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This could be a much more generic question abut how to best cancel blocking jobs on other threads, but I'm interested in a solution in the context of Grand Central Dispatch. I have the need to call a function which basically blocks until it gets data from the network; it could potentially be blocked forever. I have it set up now so that this blocked call happens on a private dispatch queue, and when i do get data, i put a block back on the main queue. Th e problem is that once I dispatch my private-queue-block and blocking call, I can never really cancel that. Imagine this ability was tied to a user setting toggle. If they toggled off, I would want this blocking job and execution block to essentially just end. Is there a good solution to this type of problem?

Thanks

- (void)_beginListeningForNetworkJunk
{
    dispatch_async(my_private_queue, ^{
        // blocks until it gets data
        id data = [NetworkListener waitForData];
        dispatch_async(dispatch_get_main_queue(), ^{
            [self _handleNetworkData:data];
        });
    });
}

- (void)_endListeningForNetworkJunk
{
   // How do I kill that job that is blocked on my private queue?
}
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2 Answers 2

up vote 1 down vote accepted

You can't. The problem is in NetworkListener in its blocking-and-uninterruptible interface.

Normally, you'd code the block to service the network connection asynchronously and also monitor some other signalling mechanism, such as a custom run loop source (or NSPort or pipe file descriptor or …). When the network connection had activity, that would be serviced. When the signalling mechanism fired, you would shut down the network connection and exit the block.

In that way, the block could be cancellable with its cooperation.

Since your block is stuck in -waitForData, it can't cooperate. There's no mechanism for canceling blocks without their cooperation. The same is true of NSOperation and NSThread. The reason is that it's basically infeasible to terminate another thread's activity without its cooperation.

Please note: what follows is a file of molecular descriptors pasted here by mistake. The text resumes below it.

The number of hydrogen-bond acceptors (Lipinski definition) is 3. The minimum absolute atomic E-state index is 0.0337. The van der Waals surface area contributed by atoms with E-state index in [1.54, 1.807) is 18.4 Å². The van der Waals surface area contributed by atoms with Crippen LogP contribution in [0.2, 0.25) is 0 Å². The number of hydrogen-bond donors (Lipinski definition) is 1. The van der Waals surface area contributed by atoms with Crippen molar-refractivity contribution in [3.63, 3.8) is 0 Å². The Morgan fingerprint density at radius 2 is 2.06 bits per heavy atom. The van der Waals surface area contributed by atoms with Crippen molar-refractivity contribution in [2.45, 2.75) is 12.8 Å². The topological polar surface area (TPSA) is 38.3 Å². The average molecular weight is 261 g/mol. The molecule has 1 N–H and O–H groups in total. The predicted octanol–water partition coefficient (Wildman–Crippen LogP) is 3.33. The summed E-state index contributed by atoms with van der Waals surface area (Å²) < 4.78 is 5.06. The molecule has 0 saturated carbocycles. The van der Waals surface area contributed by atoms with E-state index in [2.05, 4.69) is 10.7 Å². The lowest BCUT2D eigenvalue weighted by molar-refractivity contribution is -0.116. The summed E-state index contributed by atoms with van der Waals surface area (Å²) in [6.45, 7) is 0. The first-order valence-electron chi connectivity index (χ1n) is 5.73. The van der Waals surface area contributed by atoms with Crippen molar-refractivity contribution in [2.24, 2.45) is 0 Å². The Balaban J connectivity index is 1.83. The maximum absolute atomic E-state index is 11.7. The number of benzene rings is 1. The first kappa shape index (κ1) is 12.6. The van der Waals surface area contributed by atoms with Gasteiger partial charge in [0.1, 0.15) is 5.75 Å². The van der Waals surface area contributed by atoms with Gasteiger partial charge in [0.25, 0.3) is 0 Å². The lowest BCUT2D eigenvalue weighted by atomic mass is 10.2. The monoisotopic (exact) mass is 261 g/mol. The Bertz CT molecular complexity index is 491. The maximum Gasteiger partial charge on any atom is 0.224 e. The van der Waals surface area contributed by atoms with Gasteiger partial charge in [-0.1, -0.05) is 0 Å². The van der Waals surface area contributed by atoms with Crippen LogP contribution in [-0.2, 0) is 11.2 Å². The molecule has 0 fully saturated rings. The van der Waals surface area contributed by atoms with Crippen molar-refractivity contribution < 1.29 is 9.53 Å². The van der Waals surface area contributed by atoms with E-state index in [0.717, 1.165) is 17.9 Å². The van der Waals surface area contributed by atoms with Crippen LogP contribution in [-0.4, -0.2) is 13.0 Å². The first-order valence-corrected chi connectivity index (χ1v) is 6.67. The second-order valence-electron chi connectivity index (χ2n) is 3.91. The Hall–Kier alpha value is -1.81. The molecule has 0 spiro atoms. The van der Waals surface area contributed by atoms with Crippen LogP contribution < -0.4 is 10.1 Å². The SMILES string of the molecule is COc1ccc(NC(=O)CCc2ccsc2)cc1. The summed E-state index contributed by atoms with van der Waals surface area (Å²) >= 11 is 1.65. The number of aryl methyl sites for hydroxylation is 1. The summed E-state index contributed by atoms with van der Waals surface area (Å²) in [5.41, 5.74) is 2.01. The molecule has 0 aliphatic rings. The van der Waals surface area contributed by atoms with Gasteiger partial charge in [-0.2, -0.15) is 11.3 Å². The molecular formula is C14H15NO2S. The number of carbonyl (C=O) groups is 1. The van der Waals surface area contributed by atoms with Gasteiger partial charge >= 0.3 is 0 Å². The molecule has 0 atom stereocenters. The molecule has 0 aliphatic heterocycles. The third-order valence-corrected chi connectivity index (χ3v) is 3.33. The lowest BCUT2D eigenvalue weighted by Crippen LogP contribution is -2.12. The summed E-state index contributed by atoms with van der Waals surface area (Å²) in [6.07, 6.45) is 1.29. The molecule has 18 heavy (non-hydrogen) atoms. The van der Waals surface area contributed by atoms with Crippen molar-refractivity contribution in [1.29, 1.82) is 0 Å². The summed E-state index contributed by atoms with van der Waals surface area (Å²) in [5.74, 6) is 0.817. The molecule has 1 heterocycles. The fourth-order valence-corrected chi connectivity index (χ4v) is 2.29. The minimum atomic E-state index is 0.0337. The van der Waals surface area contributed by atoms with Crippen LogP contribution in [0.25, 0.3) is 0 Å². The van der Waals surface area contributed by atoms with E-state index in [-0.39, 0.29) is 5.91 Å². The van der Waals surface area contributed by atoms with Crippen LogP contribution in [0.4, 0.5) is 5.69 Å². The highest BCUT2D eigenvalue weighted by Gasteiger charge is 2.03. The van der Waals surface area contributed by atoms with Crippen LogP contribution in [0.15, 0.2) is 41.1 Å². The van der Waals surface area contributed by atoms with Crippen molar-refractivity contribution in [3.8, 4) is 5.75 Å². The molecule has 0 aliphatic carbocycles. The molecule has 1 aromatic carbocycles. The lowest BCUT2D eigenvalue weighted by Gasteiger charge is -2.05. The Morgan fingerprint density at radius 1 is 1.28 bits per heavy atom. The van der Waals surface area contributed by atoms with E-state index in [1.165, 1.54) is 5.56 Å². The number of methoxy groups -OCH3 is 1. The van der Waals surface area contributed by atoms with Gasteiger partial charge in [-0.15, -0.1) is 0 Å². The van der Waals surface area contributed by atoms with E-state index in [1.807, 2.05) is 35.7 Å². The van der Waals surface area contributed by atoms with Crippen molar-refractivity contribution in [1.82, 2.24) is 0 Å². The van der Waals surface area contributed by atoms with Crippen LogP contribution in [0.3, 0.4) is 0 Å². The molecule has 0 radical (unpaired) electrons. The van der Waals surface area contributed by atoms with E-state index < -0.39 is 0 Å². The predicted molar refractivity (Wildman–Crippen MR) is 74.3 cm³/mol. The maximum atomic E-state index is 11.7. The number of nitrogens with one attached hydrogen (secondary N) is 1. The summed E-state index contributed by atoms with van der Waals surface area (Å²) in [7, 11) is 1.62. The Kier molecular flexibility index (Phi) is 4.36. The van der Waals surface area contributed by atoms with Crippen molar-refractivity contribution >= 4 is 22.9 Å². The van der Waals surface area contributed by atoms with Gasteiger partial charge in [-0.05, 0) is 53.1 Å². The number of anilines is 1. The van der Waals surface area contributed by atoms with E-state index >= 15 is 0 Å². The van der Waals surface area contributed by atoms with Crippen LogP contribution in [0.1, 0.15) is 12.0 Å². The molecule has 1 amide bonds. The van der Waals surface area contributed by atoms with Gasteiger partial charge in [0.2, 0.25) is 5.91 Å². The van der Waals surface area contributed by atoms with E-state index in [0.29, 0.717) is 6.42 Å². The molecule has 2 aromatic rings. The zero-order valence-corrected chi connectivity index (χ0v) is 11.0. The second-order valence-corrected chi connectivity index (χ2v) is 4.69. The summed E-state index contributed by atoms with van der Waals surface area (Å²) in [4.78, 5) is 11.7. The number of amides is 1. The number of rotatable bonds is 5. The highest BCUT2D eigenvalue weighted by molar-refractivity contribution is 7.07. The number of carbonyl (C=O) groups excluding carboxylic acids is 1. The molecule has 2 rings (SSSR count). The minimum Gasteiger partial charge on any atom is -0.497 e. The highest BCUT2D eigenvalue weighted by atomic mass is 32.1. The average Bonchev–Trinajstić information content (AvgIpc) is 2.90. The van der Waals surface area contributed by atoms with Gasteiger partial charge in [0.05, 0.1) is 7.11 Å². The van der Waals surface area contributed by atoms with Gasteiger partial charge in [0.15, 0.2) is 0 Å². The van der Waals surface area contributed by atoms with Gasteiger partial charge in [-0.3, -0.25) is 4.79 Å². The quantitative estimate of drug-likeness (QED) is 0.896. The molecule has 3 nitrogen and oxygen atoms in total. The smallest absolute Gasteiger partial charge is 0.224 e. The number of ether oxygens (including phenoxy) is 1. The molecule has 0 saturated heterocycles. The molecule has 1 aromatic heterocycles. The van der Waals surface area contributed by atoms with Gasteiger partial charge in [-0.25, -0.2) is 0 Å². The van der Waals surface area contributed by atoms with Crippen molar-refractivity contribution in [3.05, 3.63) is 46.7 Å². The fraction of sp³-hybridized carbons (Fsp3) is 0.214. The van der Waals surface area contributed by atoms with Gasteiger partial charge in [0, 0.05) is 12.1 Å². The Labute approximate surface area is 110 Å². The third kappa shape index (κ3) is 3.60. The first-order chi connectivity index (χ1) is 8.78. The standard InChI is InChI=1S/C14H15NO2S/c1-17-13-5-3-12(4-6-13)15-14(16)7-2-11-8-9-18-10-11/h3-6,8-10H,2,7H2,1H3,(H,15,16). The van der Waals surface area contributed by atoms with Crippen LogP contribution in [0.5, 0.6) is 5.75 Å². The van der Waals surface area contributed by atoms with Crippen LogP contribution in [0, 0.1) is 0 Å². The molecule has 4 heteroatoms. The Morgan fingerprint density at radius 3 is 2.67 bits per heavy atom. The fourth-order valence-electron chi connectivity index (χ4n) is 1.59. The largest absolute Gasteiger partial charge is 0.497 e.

You need a different design for your networking code.

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Darn. the API I'm using is not mine. Its a framework. –  darren May 28 '12 at 20:23
    
Is it a publicly accessible framework (e.g. open source)? –  Ken Thomases May 28 '12 at 21:11

In principle, you can't cancel anything running on any other thread. You can only politely ask the task that is running on another thread to cancel. I usually create objects representing tasks so that "cancel" can be called on these objects.

In your situation: The waitForData cannot be cancelled (unless NetworkListener has some API to do it; in that case waitForData would need some mechanism to distinguish between data arriving and cancellation).

In _endListenForNetworkJunk, you can set a BOOL value "cancelled" to indicate the call is cancelled. Then in the code that runs on the main queue, check whether that "cancelled" value is still cleared. That way, if you call _endListenForNetworkJunk from the main thread, you're sure that _handleNetworkData will not be called. If you call _endListenForNetworkJunk from another thread, the main thread could just have started the call to _handleNetworkData.

If you checked "cancelled" just before dispatching to the main queue, that block could already be dispatched but not executing just before you call _endListenForNetworkJunk on the main thread.

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